The Dallas Independent School District has released a statement explaining why its students received the controversial book.
Cindy Campos’ five-year-old son was so excited about the Winnie the Pooh book he got at school that he asked her to read it with him as soon as he got home.
But when she learns it’s a tutorial on what to do when “danger approaches,” advising children to lock the door, turn off the lights and hide quietly, she My heart sank.
As they read the Stay Safe book together, Campos started crying and his son remained confused. His US school sent a text home with his students, without explanation or warning to parents.
“Since you’re reading a bedtime story, it’s hard to basically explain what the book is about in such a cute way when it’s not very cute,” Campos said. said.
She said her first-grade son, who attends the same elementary school in Dallas, Texas as her preschooler, also got the book last week. Posting about it in an online neighborhood group, she found that her children were worried about other parents who took the book home.
The Dallas Independent School District’s decision to send children home with the book has caused controversy. Gavin Newsom, Democratic Governor of California, tweeted, “Pooh is now teaching kids in Texas about the shootings. We have elected officials to keep kids safe and share common sense gun safety.” Because they don’t have the courage to pass laws,” he tweeted.
The response has been enough to justify the school district’s explanation, which said in a statement Friday that it “worked hard every day to prevent school shootings” by addressing online threats and improving security measures. there is,” he said. We also carry out active shooting training.
“Recently, a booklet was sent to homes so that parents can discuss with their children how to stay safe in such cases,” the school district said. “Unfortunately, we did not provide any guidance or background to parents. We apologize for any confusion and thank parents for helping us be better partners. I will.”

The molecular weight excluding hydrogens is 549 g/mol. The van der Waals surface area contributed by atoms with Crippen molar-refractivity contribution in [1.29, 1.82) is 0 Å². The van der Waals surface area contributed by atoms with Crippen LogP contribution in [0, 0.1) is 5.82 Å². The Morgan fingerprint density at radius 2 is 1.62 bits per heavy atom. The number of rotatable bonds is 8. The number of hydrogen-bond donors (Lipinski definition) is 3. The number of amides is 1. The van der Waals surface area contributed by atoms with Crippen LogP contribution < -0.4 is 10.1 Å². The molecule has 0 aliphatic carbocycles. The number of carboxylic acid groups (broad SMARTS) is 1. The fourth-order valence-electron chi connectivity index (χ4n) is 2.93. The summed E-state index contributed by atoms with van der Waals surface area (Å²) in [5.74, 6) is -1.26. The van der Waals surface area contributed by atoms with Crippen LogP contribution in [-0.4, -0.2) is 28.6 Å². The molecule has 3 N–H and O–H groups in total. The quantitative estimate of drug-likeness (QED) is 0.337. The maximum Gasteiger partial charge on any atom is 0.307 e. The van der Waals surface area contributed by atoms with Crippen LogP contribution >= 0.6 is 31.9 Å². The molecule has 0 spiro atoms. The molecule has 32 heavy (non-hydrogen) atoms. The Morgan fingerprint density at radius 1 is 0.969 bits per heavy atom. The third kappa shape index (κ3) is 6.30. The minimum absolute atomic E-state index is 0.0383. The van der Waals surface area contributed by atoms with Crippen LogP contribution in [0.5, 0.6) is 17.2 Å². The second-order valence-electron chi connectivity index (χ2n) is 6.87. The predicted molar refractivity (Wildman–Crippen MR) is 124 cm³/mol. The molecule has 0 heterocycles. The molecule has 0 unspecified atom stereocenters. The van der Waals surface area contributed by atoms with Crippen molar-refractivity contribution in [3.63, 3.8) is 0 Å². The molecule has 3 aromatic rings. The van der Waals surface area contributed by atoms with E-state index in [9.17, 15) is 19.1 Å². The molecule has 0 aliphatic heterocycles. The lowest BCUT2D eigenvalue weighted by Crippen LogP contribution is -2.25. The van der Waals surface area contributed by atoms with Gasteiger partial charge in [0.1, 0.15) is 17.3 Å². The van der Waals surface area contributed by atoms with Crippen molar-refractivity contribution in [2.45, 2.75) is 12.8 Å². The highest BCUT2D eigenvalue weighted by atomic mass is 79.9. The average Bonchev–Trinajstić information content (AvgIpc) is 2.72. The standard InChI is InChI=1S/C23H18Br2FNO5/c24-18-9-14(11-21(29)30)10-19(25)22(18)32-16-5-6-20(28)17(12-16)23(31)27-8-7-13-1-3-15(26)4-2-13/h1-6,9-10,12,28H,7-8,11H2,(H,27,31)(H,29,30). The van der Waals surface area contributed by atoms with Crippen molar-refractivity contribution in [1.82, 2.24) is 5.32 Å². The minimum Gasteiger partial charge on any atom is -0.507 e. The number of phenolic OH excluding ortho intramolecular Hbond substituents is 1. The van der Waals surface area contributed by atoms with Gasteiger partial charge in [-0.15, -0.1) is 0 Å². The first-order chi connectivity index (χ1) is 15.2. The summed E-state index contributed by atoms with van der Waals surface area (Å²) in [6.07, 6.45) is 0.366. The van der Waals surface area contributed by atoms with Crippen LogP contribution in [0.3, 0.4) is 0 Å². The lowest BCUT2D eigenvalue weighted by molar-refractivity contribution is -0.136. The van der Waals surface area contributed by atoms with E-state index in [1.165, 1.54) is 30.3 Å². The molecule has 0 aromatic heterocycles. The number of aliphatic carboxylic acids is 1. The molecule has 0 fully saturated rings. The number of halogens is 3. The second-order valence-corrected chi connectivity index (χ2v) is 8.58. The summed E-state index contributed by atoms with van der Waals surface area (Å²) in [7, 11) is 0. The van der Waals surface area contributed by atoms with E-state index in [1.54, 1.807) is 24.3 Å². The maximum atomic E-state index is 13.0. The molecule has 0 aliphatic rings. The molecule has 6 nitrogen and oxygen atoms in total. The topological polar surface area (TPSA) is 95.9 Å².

The statement did not specify how many schools and grades in the district received the books.
Campos said the book was “haunting” and that it came at a time when the state was celebrating the anniversary of the shooting at an elementary school in Uvalde last year that killed 19 children and two teachers. He said it seemed particularly “tone deaf” to send the book home. school.
It also comes as the Republican-dominated legislature of Texas ended a legislative session that rejected virtually all proposals to tighten gun control. Passed a bill banning school libraries from placing books containing descriptions, illustrations, or sounds depicting sexual acts unrelated to the required school curriculum.
Active marksmanship training has become commonplace in U.S. schools, but there is disagreement as to whether it does more harm than good.
Campos said he disagreed with the intent of the book, but wished there had been a warning for parents to introduce the book to their children at the right time and in the right way. She said she has been discussing the school shooting with her children and that she may have chosen to wait to read to them until another attack occurred.
“I wish I had done it on my own time,” said Campos, who first spoke to the Oak Cliff Advocate.
The cover of the book reads, “Tell me what Pooh and his crew should do in case of danger.” It reads, “Don’t be afraid when danger approaches. Like Winnie the Pooh, hide until the police come. Doors must be locked and passage blocked. Lights must be turned off so as not to be seen.” ”
The book is published by Praetorian Consulting, a Houston-based safety, security, and crisis management training and services company.
The company did not respond to a message from The Associated Press seeking comment, but its website teaches officials the concept of “flee, hide, fight” the approach civilians should take to active-duty gunmen. It states that it uses age-appropriate teaching materials for this purpose. situation.
The company also notes on its website that the curriculum for K-6 (ages 5 to 12) will include the Winnie the Pooh character, now in the public domain and appearing in recent horror films. says it is being picked up.